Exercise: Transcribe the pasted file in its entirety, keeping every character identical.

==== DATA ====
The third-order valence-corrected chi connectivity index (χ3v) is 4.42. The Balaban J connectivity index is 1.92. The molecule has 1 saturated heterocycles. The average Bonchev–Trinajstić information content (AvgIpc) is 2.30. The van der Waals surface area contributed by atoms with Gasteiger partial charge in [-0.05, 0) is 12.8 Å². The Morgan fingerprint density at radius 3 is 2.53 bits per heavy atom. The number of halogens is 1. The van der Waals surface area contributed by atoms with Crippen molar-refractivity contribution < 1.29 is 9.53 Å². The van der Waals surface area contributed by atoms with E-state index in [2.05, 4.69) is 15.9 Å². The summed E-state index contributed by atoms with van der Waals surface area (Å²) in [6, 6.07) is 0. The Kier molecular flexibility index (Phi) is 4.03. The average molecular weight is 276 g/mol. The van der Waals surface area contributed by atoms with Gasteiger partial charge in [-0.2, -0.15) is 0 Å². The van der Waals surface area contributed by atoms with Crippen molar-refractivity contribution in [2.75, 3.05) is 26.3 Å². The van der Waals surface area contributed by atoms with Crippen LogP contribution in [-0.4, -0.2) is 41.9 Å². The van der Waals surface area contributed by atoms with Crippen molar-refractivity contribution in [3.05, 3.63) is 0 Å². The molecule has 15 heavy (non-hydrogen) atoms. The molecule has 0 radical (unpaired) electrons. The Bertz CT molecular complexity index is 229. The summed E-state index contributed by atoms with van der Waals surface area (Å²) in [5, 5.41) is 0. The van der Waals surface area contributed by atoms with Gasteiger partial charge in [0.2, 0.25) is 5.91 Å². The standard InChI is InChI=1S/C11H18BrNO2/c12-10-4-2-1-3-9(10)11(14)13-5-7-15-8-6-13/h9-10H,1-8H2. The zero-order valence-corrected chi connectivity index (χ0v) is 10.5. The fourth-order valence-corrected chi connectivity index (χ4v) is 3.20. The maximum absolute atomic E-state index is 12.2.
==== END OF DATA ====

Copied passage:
The third-order valence-corrected chi connectivity index (χ3v) is 4.42. The Balaban J connectivity index is 1.92. The molecule has 1 saturated heterocycles. The average Bonchev–Trinajstić information content (AvgIpc) is 2.30. The van der Waals surface area contributed by atoms with Gasteiger partial charge in [-0.05, 0) is 12.8 Å². The Morgan fingerprint density at radius 3 is 2.53 bits per heavy atom. The number of halogens is 1. The van der Waals surface area contributed by atoms with Crippen molar-refractivity contribution < 1.29 is 9.53 Å². The van der Waals surface area contributed by atoms with E-state index in [2.05, 4.69) is 15.9 Å². The summed E-state index contributed by atoms with van der Waals surface area (Å²) in [6, 6.07) is 0. The Kier molecular flexibility index (Phi) is 4.03. The average molecular weight is 276 g/mol. The van der Waals surface area contributed by atoms with Gasteiger partial charge in [-0.2, -0.15) is 0 Å². The van der Waals surface area contributed by atoms with Crippen molar-refractivity contribution in [2.75, 3.05) is 26.3 Å². The van der Waals surface area contributed by atoms with Crippen LogP contribution in [-0.4, -0.2) is 41.9 Å². The van der Waals surface area contributed by atoms with Crippen molar-refractivity contribution in [3.05, 3.63) is 0 Å². The molecule has 15 heavy (non-hydrogen) atoms. The molecule has 0 radical (unpaired) electrons. The Bertz CT molecular complexity index is 229. The summed E-state index contributed by atoms with van der Waals surface area (Å²) in [5, 5.41) is 0. The van der Waals surface area contributed by atoms with Gasteiger partial charge in [0.2, 0.25) is 5.91 Å². The standard InChI is InChI=1S/C11H18BrNO2/c12-10-4-2-1-3-9(10)11(14)13-5-7-15-8-6-13/h9-10H,1-8H2. The zero-order valence-corrected chi connectivity index (χ0v) is 10.5. The fourth-order valence-corrected chi connectivity index (χ4v) is 3.20. The maximum absolute atomic E-state index is 12.2.